Beliefs of Ahl-us Sunnah, Sajed Ul Hashemi
Written by Pakistani figure Ul Hashemi, this comprehensive book is in someway a response to "the present day minds of people [that] are bombarded with an enormity of erroneous beliefs and ideologies". Backed with references, the topics focus on Muslims' relationship with the Prophet Muhammad, peace be upon him, writing in favour of his intercession, Mawlid, his ever-presence, visiting graves and 'kissing of thumbs'.



The Bible, The Quran and Science. (English edition) [Paperback] Maurice Bucaille
When I was learning the story of Prophet Moses from both the Biblical and Quranic narrations, I came across the conversion of French scientist Bucaille. He too studied comparative religion, visiting Egypt, finally actualising the Moses fable which led to the course of his writing this book (originally in French).
In this objective study, Bucaille clears away many preconceived scientific ideas about the Old Testament, the Gospel and the Quran by separating what belongs to Revelation and what is the product of human interpretation. An excellent book for young students and understanding the similarities in God's revelations.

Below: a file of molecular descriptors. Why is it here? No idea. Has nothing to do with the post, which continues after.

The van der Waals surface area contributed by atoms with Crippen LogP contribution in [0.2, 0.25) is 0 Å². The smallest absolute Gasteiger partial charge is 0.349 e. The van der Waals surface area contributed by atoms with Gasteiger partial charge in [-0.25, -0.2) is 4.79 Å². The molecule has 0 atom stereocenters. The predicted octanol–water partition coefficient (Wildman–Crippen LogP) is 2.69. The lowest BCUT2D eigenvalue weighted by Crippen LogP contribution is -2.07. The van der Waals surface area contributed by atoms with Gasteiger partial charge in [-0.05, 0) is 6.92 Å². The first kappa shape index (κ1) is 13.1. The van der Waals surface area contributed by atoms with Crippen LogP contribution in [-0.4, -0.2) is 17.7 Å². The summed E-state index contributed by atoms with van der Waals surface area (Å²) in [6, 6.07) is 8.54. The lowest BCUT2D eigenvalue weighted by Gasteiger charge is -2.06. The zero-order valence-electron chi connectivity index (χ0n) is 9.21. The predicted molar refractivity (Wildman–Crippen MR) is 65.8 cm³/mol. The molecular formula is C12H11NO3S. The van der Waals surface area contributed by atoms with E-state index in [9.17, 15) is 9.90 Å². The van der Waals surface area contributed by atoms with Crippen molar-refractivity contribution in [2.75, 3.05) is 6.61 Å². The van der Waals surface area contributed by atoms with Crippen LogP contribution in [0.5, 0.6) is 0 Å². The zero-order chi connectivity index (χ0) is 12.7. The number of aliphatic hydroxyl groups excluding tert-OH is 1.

Religion and Science, Maulana Wahiduddin Khan
'There are two kinds of knowledge: Knowledge of things and knowledge of truth.'
Khan's book is another light comparative study although a tad more aggressive in speech, of religions and their ties with scientific development. Content is based heavily on dialogue and the overall conclusion lies with how religious truths are deeply integrated in intellectual or scientific truths. Topics include embryology, astronomy and plant-life, amongst others.





Companions of the Prophet, Abdul Wahid Hamid, Book 1 or 2
These well known books highlight aspects of the lives of sixty Companions of the Prophet, some famous, others almost completely unknown. Read about the trials and triumphs of the early Muslims as their various paths to Islam and devotion to their faith led them to heroic nobility. Companions include Nuaym ibn Maslamah, Utbah ibn Ghazwan and Abbad ibn Bishr.

Islam in the World, Malise Ruthven